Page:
sail from Valparaiso immediately after Some popular disturbances have, it the arrival of Lord Cochrane from Valdivia. seems, occurred at Brest, of a character An offer, it is said, has been made to Lord similar to that of those which agitated the Cochrane by the Viceroy of Peru, of a capital; but at Brest, as at Paris, the sum of money, amounting to three millions active zeal and energy of the troops quick- of dollars, as a condition of his abandoning ly dispersed the rioters and restored tran. the cause of the Patriots, but which was quillity. The towns of Caen and Rennes refused with indignation. The letter of were also disturbed for some short time the Viceroy and his Lordship's answer rich the cries of Vive l'Empereur !-A were both in circulation at Valparaiso, bus Louis! Some persons have been arrest and had greatly increased the popularity ede
before enjoyed by the latter. TOL, VII,
Proposed New Monarchy in South throw of which it seems to have led; and America. A singular story is in circula. according to the documents lately received tion of a plan for erecting the South from Buenos Ayres, it appears that judicial American provinces of Buenos Ayres, and proceedings have been instituted against others, into a monarchy, under á branch such of the Members of that Government of the House of Bourbon. The Duke de as have been engaged in this project for Lucca, formerly the Prince Royal of Etru- overthrowing the system established, and ria, and sou to a sister of Ferdinand of setting up a monarchy in its stead. Spain, was the Prince first mentioned with The negotiations were carried on through a view to this new dignity ; but it is now the Duke de Cazes with the French Gosaid that the project was intended as an vernment, to whom M. Gomez was sent as opening for one more nearly allied to the an envoy from Buenos Ayres. An official reigning Family of France. However dispatch from this envoy has been publish. this may be, there seems no doubt that ed, along with various other documents, some negotiation of this nature was going giving an account of the negotiation, and on, and that it had received the assent of of thie propositions of the fireneh Govern. some at least of the members of the late ment on the subject. Government of Buenos Ayres, to the over
PROCEEDINGS OF PARLIAMENT.
(A.considerable portion of the time of ing them as exists with regard to the Irish both Houses of Parliament for the last Peers. No Irish Peer, not even the direct month has been taken up in discussions re- descendant of a deceased peer, is allowed garding the charges brought by Ministers to vote at the election of a peer to sit in against the Queen. These proceedings will, that House, until he has fully made out for the sake of connection, be noticed at a his title. His Lordship, however, did not subsequent part of this Number, in the mean to interfere with the claim to vote British Chronicle.]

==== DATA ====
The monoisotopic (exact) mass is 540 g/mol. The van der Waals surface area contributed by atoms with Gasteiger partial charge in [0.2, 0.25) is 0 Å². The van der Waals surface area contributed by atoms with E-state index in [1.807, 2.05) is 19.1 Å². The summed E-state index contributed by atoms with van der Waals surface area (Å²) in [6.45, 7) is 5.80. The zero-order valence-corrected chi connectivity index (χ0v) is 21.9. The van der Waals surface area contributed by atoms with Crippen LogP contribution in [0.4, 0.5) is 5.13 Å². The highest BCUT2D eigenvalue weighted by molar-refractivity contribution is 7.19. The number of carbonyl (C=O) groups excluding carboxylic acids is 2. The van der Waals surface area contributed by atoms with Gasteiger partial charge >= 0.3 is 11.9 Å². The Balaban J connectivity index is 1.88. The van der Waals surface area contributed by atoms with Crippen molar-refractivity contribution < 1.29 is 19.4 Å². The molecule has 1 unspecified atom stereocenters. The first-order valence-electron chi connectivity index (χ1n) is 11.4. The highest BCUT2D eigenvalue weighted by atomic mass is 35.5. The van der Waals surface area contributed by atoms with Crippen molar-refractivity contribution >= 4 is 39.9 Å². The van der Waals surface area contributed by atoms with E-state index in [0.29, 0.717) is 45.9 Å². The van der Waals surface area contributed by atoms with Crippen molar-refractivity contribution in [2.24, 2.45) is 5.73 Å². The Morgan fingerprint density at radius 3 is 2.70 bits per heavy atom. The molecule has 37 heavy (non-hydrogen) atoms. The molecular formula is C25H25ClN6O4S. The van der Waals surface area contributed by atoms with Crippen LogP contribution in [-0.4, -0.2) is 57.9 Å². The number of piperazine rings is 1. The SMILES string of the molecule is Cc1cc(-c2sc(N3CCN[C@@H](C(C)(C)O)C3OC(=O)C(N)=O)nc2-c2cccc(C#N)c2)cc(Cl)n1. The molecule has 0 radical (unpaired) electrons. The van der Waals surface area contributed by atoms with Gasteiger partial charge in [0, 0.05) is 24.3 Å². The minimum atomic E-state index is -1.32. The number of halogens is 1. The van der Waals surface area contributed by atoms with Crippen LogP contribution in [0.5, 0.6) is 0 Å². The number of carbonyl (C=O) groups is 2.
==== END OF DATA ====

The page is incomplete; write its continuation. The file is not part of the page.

where the right was obviously undoubted. House Of LORDS.-June 13.- The The bill, therefore, as far as regarded di. Earl of ROSEBERY rose to move the second rect descendants, left the practice as it now reading of the bill for regulating the right stood, and only required collateral descendof voting at the election of Peers to repre ants to make out their titles. Earl CATHsent the Peerage of Scotland.--His Lord. CART thought that the measure the Noble ship observed, that neither in the acts of Lord had in view might be more conve. Parliament relative to the election of Scotch niently obtained by a resolution of the Peers, nor in any of the resolutions come House. He concurred, however, in the to at different times on that subject by necessity of some regulation being applied their Lordships, was there any provision for to the practice which at present prevailed. the evil which the present bill was meant Lord MELVILLE did not rise to oppose to prevent. The object of the bill was to the bill, which, under all the circumstanguard against cases of unqualified persons ces connected with the elections of Scotch assuming the right of voting, there being Peers, was entitled to their Lordships' apno power to reject their votes at the time. probation. How far the object could be -He appealed to the Noble Lords who obtained by a resolution he was not certain. knew the practice, whether it was not the He was afraid it could not; but if, on fact, that scarcely an election occurred in further consideration, their Lordships which persons did not vote, who, in the should think such a course practicable, it opinion of every one present, were not en- might hereafter be adopted. With regard titled to give their suffrages. It was pro to the clause of the bill allowing direct deposed by the bill to exclude from voting scendants to vote, he approved of it, but (with some exceptions) all persons who questioned whether it might not be advisclaimed as succeeding to deceased peers, able to give the same right to brothers of until they had made out their titles. This peers as to sons of peers. This he merely would prevent the intrusiop of individuals, threw out for their Lordships' considerawho, from vanity or worse motives, often tion. The Earl of LAUDERDALE approvinterfered in those elections. The right of ed of the object of the bill. Such was the petition and redress would of course be practice at the election of Scotch Peers, open to those who might consider them- that he could at any time procure fifteen selves wronged. The inconveniences of or sixteen votes, w lidl would be good for which he had spoken would not occur at the time, though "rotested against. He the election for the Peers of Scotland, if did not think it competent to the House to the same provision had been made respecto attain the object of the bill by a resolution.